Military


Jammu & Kashmir Rifles

Much of the the Army's Jammu and Kashmir Light Infantry Regiment and Jammu and Kashmir Rifles Regiment are made of recruits from Poonch, Rajouri and Doda villages.

The Jammu & Kashmir Rifles [J&KR] is a unique Indian Regiment raised in 1821, not by the British but by the Indian ruler Gulab Singh. Maharaja Gulab Singh, the man credited with the founding of Jammu & Kashmir State, was born in I792. Gulab Singh joined the Sikh Army as a common trooper under Jamadar Khushal Singh's command; he was later given his own command of a small force. He participated in one of the many assaults on Kashmir prior to its final annexation by the Sikhs in 1819. In 1820, the state of Jammu was given to Gulab Singh as a jagir. He soon persuaded the Maharaja that in order to collect the revenues and maintain order, he required an army. He was then permitted to raise a small force of his own and was granted the title of Raja. The initial force raised and trained by Gulab Singh in 1820 was the fore-runner of the present regiment of Jammu and Kashmir Rifles.

The Sikhs ruled Kashmir until their defeat by the British. Thereafter, Maharaja Gulab Singh of Jammu paid Rs. 75 lakhs to the East India Company in 1846 in exchange for Kashmir and some other areas under a treaty later named as 'Treaty of Amritsar'. Jammu and Kashmir as a single entity was unified and founded by Maharaja Gulab Singh on 16 March 1846. Zorawar Singh, a General in the Dogra Corps of the Khalsa Army of Maharaja Ranjit Singh, later led daredevil campaigns in northern areas like Ladakh, Baltistan, Gilgit, Hunza and Yagistan, consolidating smaller principalities and making the northern areas a part of the expanding dominions of Maharaja Gulab Singh.

The Maharaja of Kashmir maintained a larger number of State Forces than any other Ruler of an Indian State under the British Raj. These forces were organized into the Jammu and Kashmir Brigades. They comprised one Bodyguard Cavalry regiment, two Mountain Batteries, seven active and one training battalions of Infantry and a Transport unit consisting of both pack and mechanized transport. Several of these units served with distinction on the North-West Frontier of India and overseas during the Great War.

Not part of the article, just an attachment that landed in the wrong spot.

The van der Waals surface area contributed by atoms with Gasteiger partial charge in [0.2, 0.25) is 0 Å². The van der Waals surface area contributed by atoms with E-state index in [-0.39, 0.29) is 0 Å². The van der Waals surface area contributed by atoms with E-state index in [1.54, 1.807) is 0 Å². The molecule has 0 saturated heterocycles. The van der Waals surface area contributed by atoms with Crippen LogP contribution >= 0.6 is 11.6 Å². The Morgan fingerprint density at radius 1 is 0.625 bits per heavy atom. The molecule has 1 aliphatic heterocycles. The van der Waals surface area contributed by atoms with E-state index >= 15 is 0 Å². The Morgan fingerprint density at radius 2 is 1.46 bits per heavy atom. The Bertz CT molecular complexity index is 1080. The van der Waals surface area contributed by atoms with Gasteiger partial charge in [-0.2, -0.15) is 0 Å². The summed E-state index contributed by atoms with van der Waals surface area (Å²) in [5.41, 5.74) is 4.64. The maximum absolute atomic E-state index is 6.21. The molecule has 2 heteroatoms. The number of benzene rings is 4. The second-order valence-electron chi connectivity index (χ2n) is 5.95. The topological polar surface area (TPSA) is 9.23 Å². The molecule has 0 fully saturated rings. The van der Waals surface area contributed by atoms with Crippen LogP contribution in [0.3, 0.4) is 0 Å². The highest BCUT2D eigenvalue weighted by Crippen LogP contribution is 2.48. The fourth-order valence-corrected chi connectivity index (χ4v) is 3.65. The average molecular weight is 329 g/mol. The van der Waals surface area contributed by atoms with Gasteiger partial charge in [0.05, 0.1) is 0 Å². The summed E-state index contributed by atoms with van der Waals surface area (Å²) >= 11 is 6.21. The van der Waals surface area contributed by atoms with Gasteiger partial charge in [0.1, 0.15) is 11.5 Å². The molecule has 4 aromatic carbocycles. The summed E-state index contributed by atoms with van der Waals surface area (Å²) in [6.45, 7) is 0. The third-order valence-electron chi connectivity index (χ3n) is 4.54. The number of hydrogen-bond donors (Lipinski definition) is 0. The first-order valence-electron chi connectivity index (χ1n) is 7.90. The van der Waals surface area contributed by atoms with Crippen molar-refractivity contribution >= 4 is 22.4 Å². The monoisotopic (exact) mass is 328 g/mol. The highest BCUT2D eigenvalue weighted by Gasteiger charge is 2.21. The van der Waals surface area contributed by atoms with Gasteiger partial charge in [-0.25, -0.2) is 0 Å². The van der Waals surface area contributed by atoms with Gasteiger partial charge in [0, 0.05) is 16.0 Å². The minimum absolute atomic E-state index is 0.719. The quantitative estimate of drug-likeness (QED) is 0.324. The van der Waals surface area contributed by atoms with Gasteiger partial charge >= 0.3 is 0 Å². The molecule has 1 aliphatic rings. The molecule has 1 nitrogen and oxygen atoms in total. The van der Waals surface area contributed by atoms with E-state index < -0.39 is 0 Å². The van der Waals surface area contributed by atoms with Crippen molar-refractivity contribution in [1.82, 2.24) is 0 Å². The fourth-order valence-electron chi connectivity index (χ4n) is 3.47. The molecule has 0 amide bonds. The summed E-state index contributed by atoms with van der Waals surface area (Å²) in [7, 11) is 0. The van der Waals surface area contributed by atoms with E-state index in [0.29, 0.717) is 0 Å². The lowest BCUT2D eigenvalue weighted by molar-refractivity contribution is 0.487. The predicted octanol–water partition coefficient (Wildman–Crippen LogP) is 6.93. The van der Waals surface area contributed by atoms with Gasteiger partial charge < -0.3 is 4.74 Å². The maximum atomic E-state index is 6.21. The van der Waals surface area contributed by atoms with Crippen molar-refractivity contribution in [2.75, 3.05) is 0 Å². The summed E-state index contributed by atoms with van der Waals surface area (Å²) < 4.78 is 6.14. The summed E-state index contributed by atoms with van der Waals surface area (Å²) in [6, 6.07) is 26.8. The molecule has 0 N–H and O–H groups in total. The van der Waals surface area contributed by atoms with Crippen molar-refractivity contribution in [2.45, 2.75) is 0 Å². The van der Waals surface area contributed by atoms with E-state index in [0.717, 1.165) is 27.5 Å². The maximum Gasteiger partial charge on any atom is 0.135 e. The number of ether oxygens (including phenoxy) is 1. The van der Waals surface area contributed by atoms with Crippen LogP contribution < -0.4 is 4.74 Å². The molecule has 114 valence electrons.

The Jammu & Kashmir State Forces was the only former Princely State Forces of India to be absorbed into the Indian Army as a distinct and separate Regiment. In 1963, the designation was changed to Jammu & Kashmir Rifles. After the conversion, the Ladakh Scouts came under the aegis of the Regiment, where it remained until raised as a separate Regiment in 2002.

A Jammu and Kashmir Rifles battalion was part of the UN force in Cambodia during 1990-93.

The Chief of Army Staff made a special instant award of "Unit Citation" to 13th Battalion, The Jammu and Kashmir Rifles for their exceptionally gallant and sterling performance during the battles of Hump (Tololing Ridge) on night 15/16 June, Point 5140 on night 19/20 June and Point 4875 on night 04/05 July 1999. The overall performance of the battalion during Operation "VIJAY" was exceptional and marked with exemplary valour and grit in the face of the enemy. 13 Jammu & Kashmir Rifles demonstrated sheer grit and determination captured area Flat Top with one Coy. Maintaining the tempo 13 Jammu & Kashmir Rifles perused the attack in day light capturing Pt 4875 by 1245 hrs on 05 July. After having consolidated the initial gains, Phase 2 of the operation to capture Pt 4875 was launched on the night of 06-07 July. A company of 17 JAT captured Pimple Two destroying four enemy bunkers, however due to heavy enemy fire from a nearby ledge the Company could not progress towards their objective. 2 Naga on the other hand made steady progress fighting and climbing their way to the Top and capturing Twin Bumps by 1200 hrs. A company of 13 Jammu & Kashmir Rifles was launched to clear the ledges of the enemy that were effectively pinning down a company of 17 Jat. By night fall the Pt 4875 had been cleared of all enemy and was recaptured by the Indian soldiers.



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